I am one that has concerns about the intelligence assessments on Syria's use of gas. It makes no sense for Assad to do this, knowing the international uproar it would generate, as he has had the rebels on the ropes for several months now.

Second, we have been played by arabs in the past. Recall the multiple times 'palestinians' have staged people and items at bombed sites to generate sympathy. I note that all the pictures of casualties are children. Where there no adults there? Was a playground bombd?

Finally, I am informed that recovery of casualties from a site hit with sarin requires full MOPP gear, else the team sent in has a high risk of falling victim to the gas as well.

I am not to the point where I am turning against President Trump, but am concerned. Syria, and this includes Syrian children, is not worth one American life. I am just fine with letting Russia expend blood and treasure in the region trying to work with the sandpeople there.

Adrienne said...

My thoughts echo yours, Fran. However, it has gotten to the point where it's almost impossible to read any "news" story that even remotely reflects the truth. I particularly like the stories that if it hadn't been for Ivanka's influence Trump would have never shot off those missiles. What a load!

ΛΕΟΝΙΔΑΣ said...

Cui Bono? In this case; ISIS. The so called "gas attack" does not pass the smell test for reasons stated above by Hound. Additionally the "false flag" ploy is routinely employed by the "sand people" as we have seen previously in south Lebanon. The US has not been attacked by the Assad government which is in fact engaged in fighting a sworn US enemy. This appears to be more "pipeline" politics by corporate oil interests who profit from Syrian "regime change." Trump begins to look like a loose cannon who can be triggered by outrageous photos which can be obtained in virtually any third world hell hole. How about the white genocide currently ongoing in South Africa?

SiGraybeard said...

I probably echo HoundOfDooom with an added thought.

My concern is that Trump may have been punked, or pwned. Trump is playing in the corner of the world where chess was invented; it behooves him to try and think three or four moves ahead. Was the gas release caused by Assad's planes hitting the rebels? It's been reported they have chemical weapons as well. Was the whole thing a gambit to try and get us involved? That would imply it was either staged or someone thought (quickly!) to "never let a crisis go to waste".

The other thing I'd add is that there appears to be a mechanism by which being pessimistic brings happiness or satisfaction. When bad things happen, they get some sort of reward response to seeing negative things everywhere. There are corners of the blogosphere where anything like the situation in Syria is automatically written off as a false flag operation. This seems to make some people happy. Only an idiot would say that false flag operations never happen, but is every, single thing that happens a false flag operation? That seems hard to believe, too.

Emperor Misha I said...

Bravo, Fran! That's exactly how I see it too, only you say it better.

Yes, I am puzzled as to how on Earth it would even make sense for Assad to do such a thing but, as you yourself say, the President, whoever that might be, has to act based on the information that he has, not the information that he might get one day years down the road.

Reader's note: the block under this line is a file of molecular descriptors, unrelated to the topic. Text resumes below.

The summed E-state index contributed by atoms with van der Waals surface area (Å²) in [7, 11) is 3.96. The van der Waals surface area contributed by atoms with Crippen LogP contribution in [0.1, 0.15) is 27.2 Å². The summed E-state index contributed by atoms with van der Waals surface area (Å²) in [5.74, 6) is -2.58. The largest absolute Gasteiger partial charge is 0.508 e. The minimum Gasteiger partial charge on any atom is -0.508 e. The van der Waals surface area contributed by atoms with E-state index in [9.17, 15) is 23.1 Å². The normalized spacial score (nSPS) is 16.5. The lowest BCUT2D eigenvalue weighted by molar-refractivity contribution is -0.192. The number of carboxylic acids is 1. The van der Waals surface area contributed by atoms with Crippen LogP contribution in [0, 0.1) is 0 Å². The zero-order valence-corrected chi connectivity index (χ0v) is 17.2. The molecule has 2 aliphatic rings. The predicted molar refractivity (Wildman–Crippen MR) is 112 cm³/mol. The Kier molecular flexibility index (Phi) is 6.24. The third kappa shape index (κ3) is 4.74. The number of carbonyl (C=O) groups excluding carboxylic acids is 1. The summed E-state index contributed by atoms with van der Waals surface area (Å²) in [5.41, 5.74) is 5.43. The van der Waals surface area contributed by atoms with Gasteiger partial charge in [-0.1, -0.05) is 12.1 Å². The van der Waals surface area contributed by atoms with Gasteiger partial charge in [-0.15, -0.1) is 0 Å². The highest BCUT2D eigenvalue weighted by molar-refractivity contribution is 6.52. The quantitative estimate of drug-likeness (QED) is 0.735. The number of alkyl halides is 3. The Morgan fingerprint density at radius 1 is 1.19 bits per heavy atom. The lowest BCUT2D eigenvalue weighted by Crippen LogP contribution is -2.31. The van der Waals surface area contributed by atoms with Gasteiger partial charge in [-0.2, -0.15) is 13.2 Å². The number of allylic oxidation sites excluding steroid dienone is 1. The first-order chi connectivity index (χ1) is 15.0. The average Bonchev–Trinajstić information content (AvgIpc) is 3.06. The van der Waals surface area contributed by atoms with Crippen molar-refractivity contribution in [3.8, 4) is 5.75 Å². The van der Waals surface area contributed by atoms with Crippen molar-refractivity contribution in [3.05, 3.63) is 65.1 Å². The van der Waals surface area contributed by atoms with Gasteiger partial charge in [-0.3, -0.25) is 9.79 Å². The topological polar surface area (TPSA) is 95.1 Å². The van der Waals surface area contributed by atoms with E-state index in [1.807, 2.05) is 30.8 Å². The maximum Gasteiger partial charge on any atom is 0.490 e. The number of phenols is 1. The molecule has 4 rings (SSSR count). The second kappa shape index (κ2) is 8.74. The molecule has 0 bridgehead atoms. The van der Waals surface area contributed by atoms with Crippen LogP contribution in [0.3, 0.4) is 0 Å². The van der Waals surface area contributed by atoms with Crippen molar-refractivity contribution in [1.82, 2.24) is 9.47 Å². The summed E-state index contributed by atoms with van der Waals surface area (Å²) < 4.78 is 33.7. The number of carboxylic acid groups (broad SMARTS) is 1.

Which is why it irritates me immensely whenever people of otherwise sound mind and intellectual faculties start babbling about how Bush "lied" us into war or was "stupid" for getting involved.

Yeah. Stupid. Stupid for believing the information coming out of every single bloody intelligence agency on the planet and acting on that information. If only more people were that "stupid."

Anonymous said...

Maybe gas or no gas it was just to stop once and for all all the russian cuddling nonsense?

Dystopic said...

I was not terribly pleased with this action. The Muslim world is such a mess. They will always kill each other in job lots, and I am exhausted of the attempts to stop this behavior. It never works.

Maybe Trump convinces them not to use chemical weapons. Then again, maybe not. They don't even seem to care overmuch when their own people are killed.

I'm not dropping my support of Trump over this, for the reasons you mentioned. But I do hope this is not indicative of a trend of involvement in the Middle East. A one-time "don't use these weapons - go kill yourselves with something else" message is OK. I'll live with it. Anything more is likely to end badly for all involved, though.

syd B. said...

Perhaps there is a different way to look at Trump's decision to respond to the use of WMI's by Assad. Firstly, the US military says it has irrefutable proof that the poisonous gas was, in fact, dropped from a plane, eliminating the theories that either the gases were released on ground to make it look like the Syrians did it, or that a weapons depot was hit, thus releasing the gases.

Secondly, Assad is not the only rogue player to possess WMI's. If Assad's behavior went unchallenged again, as in Obama's non-response, this would be pretty much confirming to the rest of the bad apples that use of WMI's would have no ramifications, other than a stern look from the new POTUS. In other words, business as usual. Not acceptable and highly dangerous to everyone, including the US.

Lastly, Trump is now moving ships toward the coast of NK, while China is amassing over 150k troops on the northern border of NK. Does this signal a military offensive is about to unfold? I doubt it, but it may well be designed to scare the willy off that fat little brat, Kim, who has been permitted to develop nuks, brag about the capability of reaching US shores with them and generally behaving like a crazed lunatic. Trump has repeatedly said, before and after becoming POTUS, that something had to be done about NK. This is but another kept promise. He is changing the "pushover" reputation of the US, that Obama had so ineptly established. Had to be done.